Consumer Reports has been busy this year putting out its pseudo-science and recommendations for the public on what/how they should eat and where they should get it.
Scott Hurd, DVM, PhD, has no problem taking them to task on their shaky data.
In Hurd’s latest installment on his Food Safety and Animal Health blog, he says after Consumer Reports’ most recent article about pork safety, “What’s in that pork?”, he has “lost confidence in their ability to provide unbiased, scientific information.”
In that article that questions the safety of pork, Hurd says there are numerous issues with scientific credibility including poor sample size, lack of information on study methodology, and no other published studies.
“Although the results are weak and relatively meaningless, the title, headings and tone of the article serve to frighten readers and create anxiety,” writes Hurd. “Contrary to the article’s tone and title, the report does not reveal anything alarming about pork safety.”
But, the damage is already done when scaremongering information gets published to a wide audience who put their trust in an entity such as Consumer Reports.
And this is not its first misstep on reporting about meat. Or maybe it’s not a misstep at all but just an obvious bias. Earlier this year “Meat On Drugs” appeared in Consumer Reports and their conclusion was to buy your meat from Whole Foods or Trader Joe’s.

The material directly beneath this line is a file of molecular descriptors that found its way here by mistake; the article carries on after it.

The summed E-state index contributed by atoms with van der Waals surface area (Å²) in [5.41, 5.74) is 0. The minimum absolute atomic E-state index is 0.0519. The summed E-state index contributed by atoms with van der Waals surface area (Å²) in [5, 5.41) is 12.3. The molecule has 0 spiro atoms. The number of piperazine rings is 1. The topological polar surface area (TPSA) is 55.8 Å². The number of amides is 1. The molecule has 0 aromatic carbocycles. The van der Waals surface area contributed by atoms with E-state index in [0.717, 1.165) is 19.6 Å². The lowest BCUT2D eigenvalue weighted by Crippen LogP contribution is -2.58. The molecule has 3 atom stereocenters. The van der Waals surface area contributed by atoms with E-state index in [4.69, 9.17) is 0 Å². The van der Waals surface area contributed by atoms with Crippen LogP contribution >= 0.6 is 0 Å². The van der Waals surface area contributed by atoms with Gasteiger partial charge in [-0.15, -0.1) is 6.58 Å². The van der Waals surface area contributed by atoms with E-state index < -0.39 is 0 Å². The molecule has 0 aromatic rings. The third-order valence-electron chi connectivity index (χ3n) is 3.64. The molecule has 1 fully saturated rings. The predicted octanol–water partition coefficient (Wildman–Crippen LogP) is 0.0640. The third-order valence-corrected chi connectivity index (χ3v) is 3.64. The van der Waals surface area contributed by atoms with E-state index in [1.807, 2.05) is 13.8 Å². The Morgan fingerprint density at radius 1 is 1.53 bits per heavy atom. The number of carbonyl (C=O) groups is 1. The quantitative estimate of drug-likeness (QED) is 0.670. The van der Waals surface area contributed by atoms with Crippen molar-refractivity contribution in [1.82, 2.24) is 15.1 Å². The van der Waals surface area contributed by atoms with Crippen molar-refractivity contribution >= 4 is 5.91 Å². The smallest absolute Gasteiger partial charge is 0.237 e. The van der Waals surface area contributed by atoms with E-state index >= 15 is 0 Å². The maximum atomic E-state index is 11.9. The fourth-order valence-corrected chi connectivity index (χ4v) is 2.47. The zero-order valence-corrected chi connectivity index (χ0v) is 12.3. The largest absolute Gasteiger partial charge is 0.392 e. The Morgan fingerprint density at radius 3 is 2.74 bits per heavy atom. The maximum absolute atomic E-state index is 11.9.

Hurd also wrote about the “Meat without Drugs” campaign and how that may actually be inhumane to animals suffering from a disease that needed treatment, if treatment was withheld.
“I think the bigger problem is that a campaign such as ‘Meat without Drugs’ could mean that veterinarians have no way to treat sick animals or prevent epidemic diseases,” Hurd wrote. “It is not possible to raise children without antibiotics. How do people expect us to raise these baby chicks, piglets and calves into wholesome meat, dairy and egg products without the assistance of modern medicine?”
I think Consumer Reports might want to consider sticking to what it does best – stacking up like products and scrutinizing the data on how they work, how they are priced, etc., instead of using their status to politicize agendas and present dubious science on areas where they don’t have expertise.
Read additional commentary by Dan Murphy on DroversCattlenetwork here.